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Today’s Lady News: Wisconsin Women Say They Were Not “Allowed To Speak” At Church Meeting

  • Leaders of a church meeting at St. John’s Lutheran Church in Baraboo, Wisconsin, have been accused of not allowing women to speak during a discussion about firing the principal of the church’s school. The principal, John Hartwig, was fired on Sunday; Hartwig had been vocal about his belief that women should be treated more respectfully within the Wisconsin Evangelical Lutheran Synod Church. Women who were at the meeting to discuss Hartwig’s firing said their questions during the meeting had to be asked by men. On Tuesday, the reverend of the church released a statement, saying, “We have a wide number of households and a representative spiritual leadership of males who were asked to speak on behalf of their families so the meeting would not be over five hours.” [WISC Madison]
  • Christiane Amanpour, CNN’s chief foreign correspondent, was recently hired by ABC News to host the Sunday morning talk show “This Week.” But in an online chat with readers, The Washington Post‘s TV critic, Tom Shales, criticized “that hair of hers — yipe.” Shales added, “What’s the deal with that, as David Letterman might say.” [Washington Post]
  • Three female police officers with the Syracuse police department have been awarded hundreds of thousands of dollars in sexual discrimination and sexual harassment lawsuits against the city. The victims said they were denied promotions and increases in pay and their accusations of sexual harassment weren’t taken seriously by superiors. The lawyer for all three women said, “[Syracuse PD has] got a serious problem that they refuse to address. They’re in denial.” [Syracuse.com]
  • The state of Washington has banned the shackling of pregnant women prisoners during labor, childbirth, and post-delivery recovery. Guards will also be banned from the women’s room during labor or childbirth unless requested by the medical staff. Six other states also have an anti-shackling law regarding women in labor. [Seattle Times]
  • The mother of a 15-year-old student at Ballard High School in Seattle is furious the school health center helped her daughter arrange an abortion. Ballard High allegedly provided the student with a pregnancy test — she was given a pass, put in a taxi, and taken to an abortion clinic during school hours. The mother had signed a consent form for her daughter, but says she did not know it included consent to abortion. However, there is no parental consent or parental notification law in Washington State. [Seattle Post-Intelligencer]
  • Yuyang David Bai , 20, of Miami University in Ohio is currently on trial after he was allegedly caught assaulting an intoxicated 18-year-old girl by a police officer who was searching a campus building. The officer said while he searched the campus building he heard a woman’s voice say, “No. Please stop. I don’t want it to go there.” He then heard a male voice say, “Why not? Come on. Why?” The officer said he then flipped a light on in the room and found Bai in a sexually suggestive position with the alleged victim. Bai is also accused of assault on a police officer and aggravated assault for trying to grab the officer’s gun. The alleged victim had been examined earlier in the evening at McCullough-Hyde Memorial Hospital for underage intoxication. [Cincinnati.com]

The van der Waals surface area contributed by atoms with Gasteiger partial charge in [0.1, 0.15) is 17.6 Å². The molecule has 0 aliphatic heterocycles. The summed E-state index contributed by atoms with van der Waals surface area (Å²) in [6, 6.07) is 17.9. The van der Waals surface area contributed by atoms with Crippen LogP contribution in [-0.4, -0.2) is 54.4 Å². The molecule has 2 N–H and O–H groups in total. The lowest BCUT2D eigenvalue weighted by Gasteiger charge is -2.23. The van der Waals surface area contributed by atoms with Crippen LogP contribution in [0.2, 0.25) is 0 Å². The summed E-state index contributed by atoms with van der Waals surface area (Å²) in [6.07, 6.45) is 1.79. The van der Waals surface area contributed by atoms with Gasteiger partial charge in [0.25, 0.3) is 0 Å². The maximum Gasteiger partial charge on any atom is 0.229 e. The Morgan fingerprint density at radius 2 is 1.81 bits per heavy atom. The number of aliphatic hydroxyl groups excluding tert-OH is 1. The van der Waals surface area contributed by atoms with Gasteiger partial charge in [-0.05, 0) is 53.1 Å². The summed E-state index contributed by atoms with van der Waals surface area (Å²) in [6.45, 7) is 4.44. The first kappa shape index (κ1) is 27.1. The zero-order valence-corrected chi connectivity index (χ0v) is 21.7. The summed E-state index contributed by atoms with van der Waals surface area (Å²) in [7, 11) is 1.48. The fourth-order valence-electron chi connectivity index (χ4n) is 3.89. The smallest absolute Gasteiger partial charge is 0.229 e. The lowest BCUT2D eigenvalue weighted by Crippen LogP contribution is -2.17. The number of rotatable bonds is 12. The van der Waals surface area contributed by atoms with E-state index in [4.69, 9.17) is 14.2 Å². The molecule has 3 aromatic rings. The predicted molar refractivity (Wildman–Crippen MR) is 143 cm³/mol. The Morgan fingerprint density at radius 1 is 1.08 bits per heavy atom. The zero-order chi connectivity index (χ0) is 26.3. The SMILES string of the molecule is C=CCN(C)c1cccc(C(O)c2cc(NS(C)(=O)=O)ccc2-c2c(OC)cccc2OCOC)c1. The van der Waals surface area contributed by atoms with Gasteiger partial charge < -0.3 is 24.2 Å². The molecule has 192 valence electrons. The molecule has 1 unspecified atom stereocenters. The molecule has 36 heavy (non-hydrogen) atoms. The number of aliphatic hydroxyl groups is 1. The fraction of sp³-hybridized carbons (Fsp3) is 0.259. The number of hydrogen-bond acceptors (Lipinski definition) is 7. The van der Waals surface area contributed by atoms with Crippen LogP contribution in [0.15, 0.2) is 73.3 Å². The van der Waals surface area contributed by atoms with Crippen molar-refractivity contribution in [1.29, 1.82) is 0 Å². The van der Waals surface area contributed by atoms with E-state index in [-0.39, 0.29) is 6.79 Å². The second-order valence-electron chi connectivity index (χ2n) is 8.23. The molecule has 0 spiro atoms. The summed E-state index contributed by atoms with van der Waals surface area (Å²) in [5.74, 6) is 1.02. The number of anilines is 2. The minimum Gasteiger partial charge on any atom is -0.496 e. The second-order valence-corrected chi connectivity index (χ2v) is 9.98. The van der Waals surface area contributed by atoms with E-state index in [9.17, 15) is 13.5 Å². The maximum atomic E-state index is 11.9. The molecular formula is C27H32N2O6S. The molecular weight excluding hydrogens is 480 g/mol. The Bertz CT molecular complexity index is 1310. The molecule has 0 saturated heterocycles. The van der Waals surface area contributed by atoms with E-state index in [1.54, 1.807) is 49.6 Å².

• New guidelines released yesterday by the Journal of the American Medical Association say women should exercise for one full hour every single day to maintain a level weight during their lifetime. Some experts disagree, however, and say 35 minutes of exercise should suffice. Most Americans gain about 1.5 pounds per year after age 25. [L.A. Times]
  • Thirty-two percent of births in the United States were done by Cesarean section in 2007, the country’s highest rate ever, experts say. Critics say Cesarean sections, which pose health risks to mother and baby, are being over-performed on women who do not actually need the surgery. [New York Times]
  • Novelist Anna Quindlen and The New Yorker staff writer Susan Orlean tell The Atlantic magazine what books, newspapers, and blogs they are reading. [Quindlen's "What I Read"; Orlean's "What I Read"]

INTERNATIONAL

  • A study by the pro-choice, U.S.-based Center for Reproductive Health said women and girls in Kenya are relying on unsafe “back alley” abortions because of the country’s strict abortion laws. Kenyans have terminated — or attempted to terminate — pregnancies with metal wires and knitting needles, the study found. Social workers in Kenya say one-third of maternal deaths in the country are caused by unsafe abortions. [CNN]
  • Poor women are 20 percent more likely to die from breast cancer within a decade of their diagnosis than wealthier women, according to a study of 127,000 women presented at the European Breast Cancer Conference in Spain. [Times of London]
  • A former child actress, Sarah Monahan, who was on the Australian show “Hey Dad!” from 1987 until 1994, has alleged she was molested by a man who worked on the show. Monahan said she did not speak up about the sexual abuse at the time because she was “paying the rent” for her family. [Perth Now]
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